New Mexico expected to have fewer births, fewer students
SANTA FE, N.M. (AP) — New Mexico researchers warned on Thursday that there may be fewer people in the state in the coming decade, with a drop in births that will continue to reduce school enrollment.
The implications of an aging and shrinking population are vast. Businesses may struggle to find workers in some sectors. State agencies may have to emphasize the need for eldercare services and programs for seniors such as Medicare that will only grow more important.
The change is already affecting school enrollment.
Even in metropolitan areas like Santa Fe, Albuquerque and Las Cruces, where population growth had continued, school districts have seen modest declines in school enrollment in recent years.
In rural areas like San Juan County, enrollment has plummeted.
The population shrank by around 3%, from around 130,000 in 2010 to 126,000 in 2020, according to the legislative study published Thursday.
The Aztec Municipal School District, one of a few serving the county, went from around 3,150 students enrolled to around 2,200 in the same time period, officials said.
Exactly what does a 30% drop in enrollment mean for a school district?
With fewer students, schools receive less federal and state funding. That meant not replacing some retiring teachers. Losses in staff and students reduce the proportionate saving in costs, which results in fewer classes and programs.
“I think we do a good job with what we have, but it’s a pretty basic education,” says Judy Englehart, Associate Superintendent. “There used to be more supply money. There used to be more electives available especially at the high school level.
We used to be able to provide Title I math and reading services to our students. Now our Title I funding is so limited that we’re only able to provide reading services,” said Englehart, a 33-year veteran of the district.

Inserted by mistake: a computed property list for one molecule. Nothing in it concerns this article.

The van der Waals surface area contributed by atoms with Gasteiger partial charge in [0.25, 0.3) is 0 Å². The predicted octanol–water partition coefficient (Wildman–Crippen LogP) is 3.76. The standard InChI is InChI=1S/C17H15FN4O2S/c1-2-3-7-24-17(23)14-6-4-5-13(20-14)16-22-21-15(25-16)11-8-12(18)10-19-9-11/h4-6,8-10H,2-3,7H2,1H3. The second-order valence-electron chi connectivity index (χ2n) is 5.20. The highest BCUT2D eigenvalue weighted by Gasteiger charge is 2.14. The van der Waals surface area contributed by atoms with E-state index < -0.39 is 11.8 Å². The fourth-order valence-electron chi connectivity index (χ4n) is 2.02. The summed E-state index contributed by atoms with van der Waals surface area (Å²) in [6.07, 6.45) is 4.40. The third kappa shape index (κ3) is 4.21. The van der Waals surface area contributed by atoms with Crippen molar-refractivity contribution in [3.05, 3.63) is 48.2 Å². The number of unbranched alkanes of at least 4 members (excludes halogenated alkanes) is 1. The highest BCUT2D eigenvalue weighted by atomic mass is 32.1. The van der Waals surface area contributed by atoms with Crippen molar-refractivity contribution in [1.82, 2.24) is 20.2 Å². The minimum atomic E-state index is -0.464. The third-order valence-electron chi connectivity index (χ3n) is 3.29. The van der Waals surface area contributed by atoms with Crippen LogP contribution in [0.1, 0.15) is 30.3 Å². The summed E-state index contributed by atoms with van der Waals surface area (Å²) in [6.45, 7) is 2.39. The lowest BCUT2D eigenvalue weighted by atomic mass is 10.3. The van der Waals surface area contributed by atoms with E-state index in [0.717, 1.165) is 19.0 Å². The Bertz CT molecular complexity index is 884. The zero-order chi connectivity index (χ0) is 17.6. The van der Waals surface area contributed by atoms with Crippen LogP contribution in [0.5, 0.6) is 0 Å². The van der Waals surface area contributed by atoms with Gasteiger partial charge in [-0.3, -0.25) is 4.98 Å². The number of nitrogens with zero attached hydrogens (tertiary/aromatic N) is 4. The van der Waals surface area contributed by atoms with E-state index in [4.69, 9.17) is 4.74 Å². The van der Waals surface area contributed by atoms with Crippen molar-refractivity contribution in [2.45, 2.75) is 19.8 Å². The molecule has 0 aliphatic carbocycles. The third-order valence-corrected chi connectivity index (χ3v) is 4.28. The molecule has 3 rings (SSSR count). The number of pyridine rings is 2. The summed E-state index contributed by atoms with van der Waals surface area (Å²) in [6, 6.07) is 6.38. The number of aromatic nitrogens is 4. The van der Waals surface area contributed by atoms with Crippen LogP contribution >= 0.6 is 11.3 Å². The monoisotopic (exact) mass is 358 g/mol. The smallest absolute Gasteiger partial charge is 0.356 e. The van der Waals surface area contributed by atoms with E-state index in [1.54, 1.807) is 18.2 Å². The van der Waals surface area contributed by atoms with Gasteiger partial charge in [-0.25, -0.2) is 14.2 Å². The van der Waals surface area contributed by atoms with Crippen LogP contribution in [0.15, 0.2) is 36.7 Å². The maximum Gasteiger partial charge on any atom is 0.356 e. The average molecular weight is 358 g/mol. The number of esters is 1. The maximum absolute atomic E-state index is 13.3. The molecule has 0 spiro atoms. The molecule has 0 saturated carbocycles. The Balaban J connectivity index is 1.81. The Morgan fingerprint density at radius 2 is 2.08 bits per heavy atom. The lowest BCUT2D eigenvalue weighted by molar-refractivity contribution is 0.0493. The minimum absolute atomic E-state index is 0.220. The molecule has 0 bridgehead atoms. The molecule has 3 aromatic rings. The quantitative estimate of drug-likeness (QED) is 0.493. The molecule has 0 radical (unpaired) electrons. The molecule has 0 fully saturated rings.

The number of young people living in New Mexico is already declining. Rural communities have been particularly hard hit.
“Every year the enrollment in the public schools has dropped since 2010. And that’s a reflection of two things. It’s a reflection of families moving, right? People are pulling kids out of school and going somewhere else,” said demographer Jacqueline Miller.
Miller’s work for the Geospatial and Population Studies unit at the University of New Mexico was at the core of a report released Thursday by the Legislative Finance Committee. School enrollment statewide decreased 3.9%. Legislative researchers attributed about half of that to the pandemic. But 43% of students who left the school system also left the state, and are not expected to return.
Secondly, declining enrollment is “also a reflection of fewer children being born. So you have kids who leave the school system in each grade, but your kindergarten class is also shrinking each year,” Miller said.
To address this, Democratic Gov. Michelle Lujan Grisham’s cabinet wants to bring families to the state.
The Public Education Department says it is focused on teacher development, supporting the needs of students in and outside of school, and expanding learning options to prepare them for college and trades.
“These pillars will be essential regardless of the student population. Investing in these areas will help improve schools for our current students and make New Mexico an increasingly attractive option for families,” said education secretary Ryan Stewart in a statement Thursday following the release of the report.
Many states and countries are wrestling with dropping fertility rates, Millers, the demographer, says. But in the Western U.S., only Wyoming had a slower growth rate in the last decade than New Mexico.
More New Mexicans are leaving the state than are coming in, and new residents tend to be retirees.
“We seem to have more in-migration of people who are older,” Miller continued.
Her advice to policymakers?
“They should plan on having fewer children in the state. The exception to that is if somehow they managed to recruit a large number of young people to the state. I’m not confident that’s going to happen,” she said.
In December, the Early Childhood and Education Department secretary joked to legislators that she and her staff are hoping for a baby boom while recognizing declines in births in recent years.
It’s now becoming clearer that the financial and emotional burden of the pandemic didn’t have that effect.
“Despite the concerning demographic changes recorded by the census, the fact remains that child care and PreK capacity still lags behind need in New Mexico,” said early childhood secretary Elizabeth Groginsky.
Lujan Grisham elevated child care to a cabinet position, increased subsidies to low income-parents, among other investments. That along with added support from increased federal funding “hold the potential to improve early childhood outcomes across the state,” Groginsky says, with the goal “to build a true cradle-to-career education system.”
Attanasio is a corps member for the Associated Press/Report for America Statehouse News Initiative. Report for America is a nonprofit national service program that places journalists in local newsrooms to report on under-covered issues. Follow Attanasio on Twitter.